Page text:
“Remember you are dust and to dust you shall return.”
This phrase will be prayed over many who gather today to be “anointed” with ashes. In my youth, I took it to be rather demeaning. I understood it to say that all my friends at Mass and I were just discountable, forgettable dirt. I’m afraid that many of us still have that perspective. Because of whatever message we heard as kids, or some societal standards we did not meet, we think that are just dust…worthless. This is true for many of the folks we serve through our agencies. They may not attend a specific service today, but they experience that same lack of worth or feeling that they are just dust. This negative view of the self, perpetuated by a misunderstanding of what it means to be dust, causes so much suffering and pain.
Gratefully, I’ve come to learn another meaning about being “dust.” It’s from the first few lines of the second creation story in Genesis. God digs into the dirt – the clay of the ground – and lovingly forms a human being. In Hebrew, the term for dirt or clay is “Adamah,” while the word for the human formed out of this Adamah is “Adam.” You see, that first human, (Adam taken from Adamah) that God pours creative energy into and breathes His own breath into, is you and me.
The human person finds roots in the dust of the earth. Not in a way that is demeaning, but in an awesome way. In Scripture, God saw a pile of dirt and envisioned a creature that could be created in God’s own image who would forever reflect the divine creative imagination.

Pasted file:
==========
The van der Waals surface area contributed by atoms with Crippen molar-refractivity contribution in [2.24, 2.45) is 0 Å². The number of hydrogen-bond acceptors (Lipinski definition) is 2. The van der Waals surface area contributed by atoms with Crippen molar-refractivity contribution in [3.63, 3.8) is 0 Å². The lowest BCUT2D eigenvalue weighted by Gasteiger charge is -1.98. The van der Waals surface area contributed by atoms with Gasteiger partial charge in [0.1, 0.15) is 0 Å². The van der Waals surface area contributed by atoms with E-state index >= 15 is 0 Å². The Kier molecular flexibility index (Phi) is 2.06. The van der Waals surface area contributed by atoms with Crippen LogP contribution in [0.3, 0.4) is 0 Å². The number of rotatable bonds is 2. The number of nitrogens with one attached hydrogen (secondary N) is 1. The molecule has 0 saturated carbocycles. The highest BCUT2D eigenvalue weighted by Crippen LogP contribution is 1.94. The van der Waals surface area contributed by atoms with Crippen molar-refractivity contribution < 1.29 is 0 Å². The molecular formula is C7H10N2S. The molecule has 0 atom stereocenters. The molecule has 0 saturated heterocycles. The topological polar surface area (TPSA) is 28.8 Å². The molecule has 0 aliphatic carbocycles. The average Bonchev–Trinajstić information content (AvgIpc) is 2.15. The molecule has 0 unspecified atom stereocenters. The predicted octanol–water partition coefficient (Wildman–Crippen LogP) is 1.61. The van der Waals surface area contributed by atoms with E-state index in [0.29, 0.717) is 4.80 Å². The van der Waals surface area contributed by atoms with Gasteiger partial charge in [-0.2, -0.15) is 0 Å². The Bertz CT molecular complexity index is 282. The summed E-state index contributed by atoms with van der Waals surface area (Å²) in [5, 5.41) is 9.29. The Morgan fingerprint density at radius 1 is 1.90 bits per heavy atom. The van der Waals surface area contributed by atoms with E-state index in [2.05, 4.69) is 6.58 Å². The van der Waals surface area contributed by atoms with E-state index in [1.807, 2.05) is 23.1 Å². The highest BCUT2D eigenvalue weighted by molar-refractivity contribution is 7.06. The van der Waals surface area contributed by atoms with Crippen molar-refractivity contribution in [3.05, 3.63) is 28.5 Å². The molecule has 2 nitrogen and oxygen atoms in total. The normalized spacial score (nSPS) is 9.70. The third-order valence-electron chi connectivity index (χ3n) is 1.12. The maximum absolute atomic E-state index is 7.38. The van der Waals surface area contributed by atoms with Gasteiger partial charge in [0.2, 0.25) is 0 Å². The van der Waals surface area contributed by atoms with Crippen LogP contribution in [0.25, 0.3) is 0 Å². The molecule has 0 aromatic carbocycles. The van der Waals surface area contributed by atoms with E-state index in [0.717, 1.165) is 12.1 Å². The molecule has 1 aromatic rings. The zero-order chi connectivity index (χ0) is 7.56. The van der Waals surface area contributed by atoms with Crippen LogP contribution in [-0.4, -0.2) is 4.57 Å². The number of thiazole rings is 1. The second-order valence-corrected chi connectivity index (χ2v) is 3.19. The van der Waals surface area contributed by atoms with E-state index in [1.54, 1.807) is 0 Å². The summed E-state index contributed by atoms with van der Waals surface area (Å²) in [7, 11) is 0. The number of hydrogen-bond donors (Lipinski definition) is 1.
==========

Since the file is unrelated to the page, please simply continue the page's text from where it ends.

When we hear “you are dust” today, let’s not hear “dirt to be shaken off our shoes” but “gift of life with limitless dignity, breathing in God’s Spirit.” If we receive ashes with an awareness of our deep connection to the earth, we recognize our solidarity with all humanity – particularly the clients we serve. And we can embrace our call to care for the source of our life, this earth, our call to lift up one another in recognition our dignity through our creation by God’s own hand, and our call to give thanks to our God who so lovingly shares with us the gift of life.
Fr. Ragan Shriver is Associate Professor of Practice and Director of the MSSW program at the University of Tennessee – Knoxville, and Special Assistant to the President for Strategic Integration at Catholic Charities USA.